The midfield is a part of the pitch over which many questions remain. The biggest dilemma has been the loss of Gareth Barry to injury. Carrick and Huddlestone both look ill equipped to fill in for him, and the manager has strangely refused to try out Scott Parker in this role. Instead it looks like we'll see a return to the Lampard/Gerrard partnership in the middle of the pitch that has stirred so much controversy, and personally I think that is a great decision. I am always stunned to hear assertions that these two players can't play at the same time. After all Gerrard did start his club and international career as a holding midfielder, where he was absolutely fantastic. How easy people seem to have forgotten that they played together in the middle throughout the qualifiers and finals for Euro 2004 to great effect, arguably that tournament is the best England have played since Euro 96, why do people ignore this?
The secret is you have to tell Gerrard to sit back a bit and play responsibly, as he used to do, and Sven just didn't have the balls to do this. Capello does it seems. Many people seem to take exception to the notion of Gerrard sitting back when he's so good at going forward. Well ok, but he's also fantastic at playing deep and controlling the midfield, arguably he's better there in fact and that's probably more important for this England team which currently lacks a good holding midfielder, while they already have in Frank Lampard one of the best attacking midfielders in the world at the moment, a position Capello has indicated zero possibility that he will give to Gerrard ahead of Lampard. One of Ancelotti's biggest mistakes as Chelsea manager was playing Lampard in a deeper role, remember how poorly Lampard started this season? As soon as he pushed him forward he sprang to life, brought Chelsea the double and had the most prolific season of his career. This is a lesson Capello would do well to note, and it looks like he has.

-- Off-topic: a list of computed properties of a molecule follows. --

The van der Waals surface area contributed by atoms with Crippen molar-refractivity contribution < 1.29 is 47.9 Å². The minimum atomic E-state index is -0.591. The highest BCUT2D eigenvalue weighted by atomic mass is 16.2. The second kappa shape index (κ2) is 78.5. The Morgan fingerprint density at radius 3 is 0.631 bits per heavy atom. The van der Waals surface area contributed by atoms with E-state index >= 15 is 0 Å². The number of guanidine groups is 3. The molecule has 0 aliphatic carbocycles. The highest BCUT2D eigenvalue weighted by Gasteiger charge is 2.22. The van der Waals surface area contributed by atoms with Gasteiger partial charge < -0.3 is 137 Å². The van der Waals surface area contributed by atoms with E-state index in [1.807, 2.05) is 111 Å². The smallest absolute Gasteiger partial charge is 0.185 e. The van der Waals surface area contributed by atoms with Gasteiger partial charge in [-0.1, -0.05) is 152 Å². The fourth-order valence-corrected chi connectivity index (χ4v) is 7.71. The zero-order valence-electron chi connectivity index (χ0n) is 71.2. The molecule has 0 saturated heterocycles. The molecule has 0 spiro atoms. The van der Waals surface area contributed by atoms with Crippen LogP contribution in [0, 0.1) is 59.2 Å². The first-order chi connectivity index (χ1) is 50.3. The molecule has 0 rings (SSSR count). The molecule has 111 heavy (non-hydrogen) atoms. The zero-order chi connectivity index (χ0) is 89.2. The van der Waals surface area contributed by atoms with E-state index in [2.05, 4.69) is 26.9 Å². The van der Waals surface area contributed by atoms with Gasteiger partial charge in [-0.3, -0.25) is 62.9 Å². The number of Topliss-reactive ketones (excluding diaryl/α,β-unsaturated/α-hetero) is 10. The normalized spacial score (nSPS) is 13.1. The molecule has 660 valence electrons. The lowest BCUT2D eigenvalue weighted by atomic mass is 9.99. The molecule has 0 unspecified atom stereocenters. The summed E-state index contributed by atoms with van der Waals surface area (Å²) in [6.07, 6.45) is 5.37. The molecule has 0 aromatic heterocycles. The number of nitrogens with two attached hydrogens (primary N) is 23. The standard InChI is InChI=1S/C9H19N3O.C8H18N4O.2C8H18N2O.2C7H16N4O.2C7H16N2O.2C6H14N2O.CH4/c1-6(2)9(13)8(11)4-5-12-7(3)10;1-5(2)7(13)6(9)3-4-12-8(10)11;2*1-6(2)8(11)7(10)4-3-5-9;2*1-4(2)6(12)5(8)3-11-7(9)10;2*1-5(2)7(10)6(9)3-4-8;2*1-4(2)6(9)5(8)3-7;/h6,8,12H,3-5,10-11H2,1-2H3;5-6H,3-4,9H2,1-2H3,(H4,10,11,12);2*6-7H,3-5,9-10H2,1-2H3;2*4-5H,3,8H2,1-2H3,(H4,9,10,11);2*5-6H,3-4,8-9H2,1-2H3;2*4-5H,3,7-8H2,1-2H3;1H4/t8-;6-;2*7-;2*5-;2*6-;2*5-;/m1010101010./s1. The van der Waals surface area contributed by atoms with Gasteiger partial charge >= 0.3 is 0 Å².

There has also been some question of who to play on the wings, with many suggesting that we try an exciting fast paced duo of Lennon and Theo. Well after seeing just how toothless the two of them are in recent friendlies, I think we can safely put that experiment to rest for now. Maybe in a few years time, but not now. There is little doubt in my mind that those positions would be better in the hands of James Milner and Joe Cole (with Lennon as an impact player), or Gerrard if Barry is fit to play the holding midfield role. These players have quality and creativity in abundance and have shown some top form in recent months.